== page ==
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By Lee-Ann Alfreds

THE Arms Procurement Commission is a “waste of taxpayers’ money”.

Speaking on Friday 29 August, a day after he and fellow critics Paul Holden and Hennie van Vuuren announced they were withdrawing from the inquiry, Andrew Feinstein said while they had “really wanted this commission to work”, they had concluded they could no longer participate as it was not “conducting itself in such a way that it is going to be able to fulfill its mandate”.

Also known as the Seriti Commission, the commission is probing allegations of wide scale fraud and corruption in South Africa’s controversial 1999 arms deal.

Its operation has so far cost R63-million, according to the Justice Department in July, with a further R59-million set aside for the 2014/15 financial year. The commission’s term was supposed to end in November but chairman Judge Willie Seriti is believed to have applied for an extension until February.

Not allowed to use others’ documents

Feinstein, a former ANC member who was the co-chairman of Parliament’s standing committee on public accounts at the time of the deal, said the main obstacle was that they would not be allowed to depend on documents that they had not written in their testimony.

He pointed out that they had used the documents to write well-received books on the arms deal and that not one of the three had been sued by either individuals implicated in their tomes or by the defence companies.

“Part of the reason for this is that we do not write these books off the top of our head. We research it. We have to be unbelievably careful. Everything we write about is based on documentary evidence,” he said.

Feinstein said they had decided to pull out after Seriti’s rulings had made it clear that they would not be able to rely on evidence they had collected but which they had not written.

“We couldn’t give evidence because we realised we would not be able to use these documents to make our claims, including documents where a company that won contracts admitted that (Department of Defence chief of acquisitions) Chippy Shaik had asked them for a $3-million bribe. We are not the authors and the commission won’t admit them as a consequence,” he said.

Personal knowledge a prerequisite

“Seriti has ruled that witnesses can’t talk about anything unless they have personal knowledge,” said Feinstein.

“The people who have personal knowledge are the people who’ve been corrupted, the people who have paid bribes and their intermediaries. It’s clear that none of these people are going to appear and announce delightedly what they’ve done. According to this logic, we will never be able to investigate and reveal corruption around the world.”

He pointed out that when the commission was established in 2011, he and Holden had made an unsolicited submission of almost 2 000 words and included a disc of documents they had collected over many years. He had also supplied the commission with the contact details of prosecutors around the world who had been involved in investigations into the arms deal.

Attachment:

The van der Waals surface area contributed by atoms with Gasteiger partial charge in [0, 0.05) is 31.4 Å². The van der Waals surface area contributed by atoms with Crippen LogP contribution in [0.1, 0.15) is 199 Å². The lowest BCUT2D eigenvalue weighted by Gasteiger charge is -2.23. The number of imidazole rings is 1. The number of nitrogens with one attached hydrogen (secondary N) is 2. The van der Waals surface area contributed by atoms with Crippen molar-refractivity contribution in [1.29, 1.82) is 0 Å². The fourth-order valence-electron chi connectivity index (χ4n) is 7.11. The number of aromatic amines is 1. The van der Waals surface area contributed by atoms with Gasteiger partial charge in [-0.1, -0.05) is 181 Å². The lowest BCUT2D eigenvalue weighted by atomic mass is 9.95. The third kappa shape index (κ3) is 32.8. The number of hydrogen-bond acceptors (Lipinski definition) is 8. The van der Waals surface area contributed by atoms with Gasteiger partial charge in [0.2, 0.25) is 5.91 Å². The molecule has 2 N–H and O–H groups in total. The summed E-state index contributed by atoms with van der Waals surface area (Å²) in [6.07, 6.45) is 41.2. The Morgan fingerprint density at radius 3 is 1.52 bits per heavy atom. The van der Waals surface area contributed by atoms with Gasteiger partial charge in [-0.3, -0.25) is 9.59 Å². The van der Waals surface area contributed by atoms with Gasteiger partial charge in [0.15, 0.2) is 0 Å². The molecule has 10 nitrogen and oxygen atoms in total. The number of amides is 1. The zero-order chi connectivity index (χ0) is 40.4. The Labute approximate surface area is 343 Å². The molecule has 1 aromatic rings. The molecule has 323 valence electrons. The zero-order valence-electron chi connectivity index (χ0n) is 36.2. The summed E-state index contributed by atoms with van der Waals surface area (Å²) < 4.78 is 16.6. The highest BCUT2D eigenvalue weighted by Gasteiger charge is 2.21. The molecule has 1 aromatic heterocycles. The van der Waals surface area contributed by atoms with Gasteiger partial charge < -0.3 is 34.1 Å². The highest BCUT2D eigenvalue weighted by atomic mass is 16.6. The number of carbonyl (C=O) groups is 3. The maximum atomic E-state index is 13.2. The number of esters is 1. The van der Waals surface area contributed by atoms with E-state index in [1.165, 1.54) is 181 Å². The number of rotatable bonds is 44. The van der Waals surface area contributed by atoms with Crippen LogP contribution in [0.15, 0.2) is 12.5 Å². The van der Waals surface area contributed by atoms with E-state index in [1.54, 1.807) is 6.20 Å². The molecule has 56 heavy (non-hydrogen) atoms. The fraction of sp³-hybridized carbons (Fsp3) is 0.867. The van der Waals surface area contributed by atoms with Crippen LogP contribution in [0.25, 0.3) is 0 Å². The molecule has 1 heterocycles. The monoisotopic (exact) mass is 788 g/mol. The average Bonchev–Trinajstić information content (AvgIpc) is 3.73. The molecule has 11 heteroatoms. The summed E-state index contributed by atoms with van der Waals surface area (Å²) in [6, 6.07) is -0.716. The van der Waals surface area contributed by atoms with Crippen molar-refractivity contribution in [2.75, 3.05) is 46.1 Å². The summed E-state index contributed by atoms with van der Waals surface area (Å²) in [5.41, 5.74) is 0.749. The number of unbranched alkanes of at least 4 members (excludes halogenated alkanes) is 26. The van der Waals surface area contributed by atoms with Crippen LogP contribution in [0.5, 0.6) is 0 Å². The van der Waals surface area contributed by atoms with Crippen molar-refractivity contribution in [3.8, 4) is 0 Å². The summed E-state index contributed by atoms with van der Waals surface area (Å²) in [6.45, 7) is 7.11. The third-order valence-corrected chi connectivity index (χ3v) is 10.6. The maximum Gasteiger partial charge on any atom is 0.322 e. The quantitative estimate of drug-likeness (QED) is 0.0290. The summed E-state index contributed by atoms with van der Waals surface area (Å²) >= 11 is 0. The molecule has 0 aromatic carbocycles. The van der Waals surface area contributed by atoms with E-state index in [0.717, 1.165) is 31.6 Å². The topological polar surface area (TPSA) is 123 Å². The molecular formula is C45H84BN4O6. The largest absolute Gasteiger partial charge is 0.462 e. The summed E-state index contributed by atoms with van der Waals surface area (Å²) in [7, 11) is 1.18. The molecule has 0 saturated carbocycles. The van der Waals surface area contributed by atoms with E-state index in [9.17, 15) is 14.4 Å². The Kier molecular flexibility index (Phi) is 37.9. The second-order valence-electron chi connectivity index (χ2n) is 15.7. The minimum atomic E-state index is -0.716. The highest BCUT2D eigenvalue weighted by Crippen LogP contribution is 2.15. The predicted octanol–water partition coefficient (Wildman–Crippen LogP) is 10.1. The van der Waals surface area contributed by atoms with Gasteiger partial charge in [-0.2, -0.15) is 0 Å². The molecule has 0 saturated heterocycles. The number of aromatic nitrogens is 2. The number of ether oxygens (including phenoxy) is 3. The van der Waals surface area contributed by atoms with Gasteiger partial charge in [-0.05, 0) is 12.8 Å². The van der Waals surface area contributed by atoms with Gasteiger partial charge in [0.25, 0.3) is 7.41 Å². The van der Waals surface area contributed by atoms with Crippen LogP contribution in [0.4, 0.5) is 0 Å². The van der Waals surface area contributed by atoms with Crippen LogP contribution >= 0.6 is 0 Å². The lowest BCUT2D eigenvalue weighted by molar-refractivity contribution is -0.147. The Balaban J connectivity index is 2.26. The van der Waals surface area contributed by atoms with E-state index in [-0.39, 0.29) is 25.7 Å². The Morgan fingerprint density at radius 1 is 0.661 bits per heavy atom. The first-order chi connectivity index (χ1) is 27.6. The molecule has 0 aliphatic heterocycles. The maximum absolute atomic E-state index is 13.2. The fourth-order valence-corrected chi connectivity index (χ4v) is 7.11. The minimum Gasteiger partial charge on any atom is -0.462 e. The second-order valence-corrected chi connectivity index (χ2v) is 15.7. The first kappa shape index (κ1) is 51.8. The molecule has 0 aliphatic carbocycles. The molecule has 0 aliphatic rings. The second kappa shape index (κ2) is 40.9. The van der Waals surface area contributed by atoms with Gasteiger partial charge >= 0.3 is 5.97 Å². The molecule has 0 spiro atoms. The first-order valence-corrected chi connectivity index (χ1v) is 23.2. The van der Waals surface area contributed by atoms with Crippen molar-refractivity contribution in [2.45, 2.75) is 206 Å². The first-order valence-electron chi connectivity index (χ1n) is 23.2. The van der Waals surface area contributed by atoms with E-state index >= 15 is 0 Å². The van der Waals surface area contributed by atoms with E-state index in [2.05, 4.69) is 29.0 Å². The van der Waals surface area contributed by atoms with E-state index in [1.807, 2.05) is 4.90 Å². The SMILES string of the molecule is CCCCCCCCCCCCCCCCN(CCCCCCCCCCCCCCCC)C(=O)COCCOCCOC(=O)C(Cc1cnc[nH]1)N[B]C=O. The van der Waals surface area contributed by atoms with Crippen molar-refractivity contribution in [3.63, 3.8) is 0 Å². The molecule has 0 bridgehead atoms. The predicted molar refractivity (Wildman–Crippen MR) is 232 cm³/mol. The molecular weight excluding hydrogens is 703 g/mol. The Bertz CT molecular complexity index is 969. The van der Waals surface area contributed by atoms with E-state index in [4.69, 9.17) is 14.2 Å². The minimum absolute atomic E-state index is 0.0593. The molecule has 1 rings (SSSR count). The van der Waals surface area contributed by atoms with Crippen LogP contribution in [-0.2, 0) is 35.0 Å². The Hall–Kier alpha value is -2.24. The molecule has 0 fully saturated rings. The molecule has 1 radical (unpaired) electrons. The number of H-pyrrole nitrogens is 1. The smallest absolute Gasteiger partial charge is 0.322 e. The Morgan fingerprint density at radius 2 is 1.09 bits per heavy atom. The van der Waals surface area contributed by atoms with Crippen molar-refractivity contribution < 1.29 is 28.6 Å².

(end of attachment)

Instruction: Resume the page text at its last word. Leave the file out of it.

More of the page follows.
He said the commission had undertaken at the time to “make available to us any documents that had any bearing on our own evidence”.

But they had subsequently experienced great difficulties in getting access to documents they had requested.

Feinstein said it had also subsequently become clear that either the commission had never contacted the prosecutors he had put them in contact with, or – where they had promised to work with Seriti – the commission had not followed up.

And the commission had not read millions of pages of documents that it had received from four different agencies that had investigated the deal despite having it in its possession. “These documents are extremely important. (But) the commission hasn’t even read it,” he said.

Small likelihood of key evidence emerging

Lawyers for Human Rights – which represented the trio at the commission – concurred hat it had been very difficult. David Cote said the commission had been “very hostile” to their requests for postponements so they could properly cross-examine witnesses and had also made “inconsistent rulings”. “Some government witnesses referred to documents they had not authored,” he pointed out.

Cote said the commission had also been very hostile to critical witnesses, not allowing them to rely on hearsay evidence but allowing them to be cross-examined on documents they did not write.

He said the way in which the hearings had been divided – into two phases, with first phase centering on government witnesses and the second phase on critics – had also highlighted the “stark contrast between the way the first and second phase witnesses were treated”. “It has really led to credibility issues,” said Cote.

Van Vuuren said they did not regret participating in the commission even though some may question that it provided it with a veneer of legitimacy. “Democracy demands us to get our hands dirty. When you fix a toilet, you expect to get down in the dirt. We tried. The commission has pushed back against us because the scale of the cover-up is so large,” he said.

Van Vuuren said it was disappointing that the other commissions taking place were more open and inclusive than the Seriti Commission.

Said Holden: “We’re not speculating about the commission’s motives. All we can talk about is the effect of the rulings. Really crucial evidence is not being put before the commission. Key information hasn’t come out and if we continue this way, key information is never going to come out.”



Inconsistent rulings, hostility towards witnesses, refusal to allow witnesses to depend on documents authored by someone else – these are just a few of the factors that led three prominent arms deal critics and their legal counsel to withdraw from the Seriti Commission.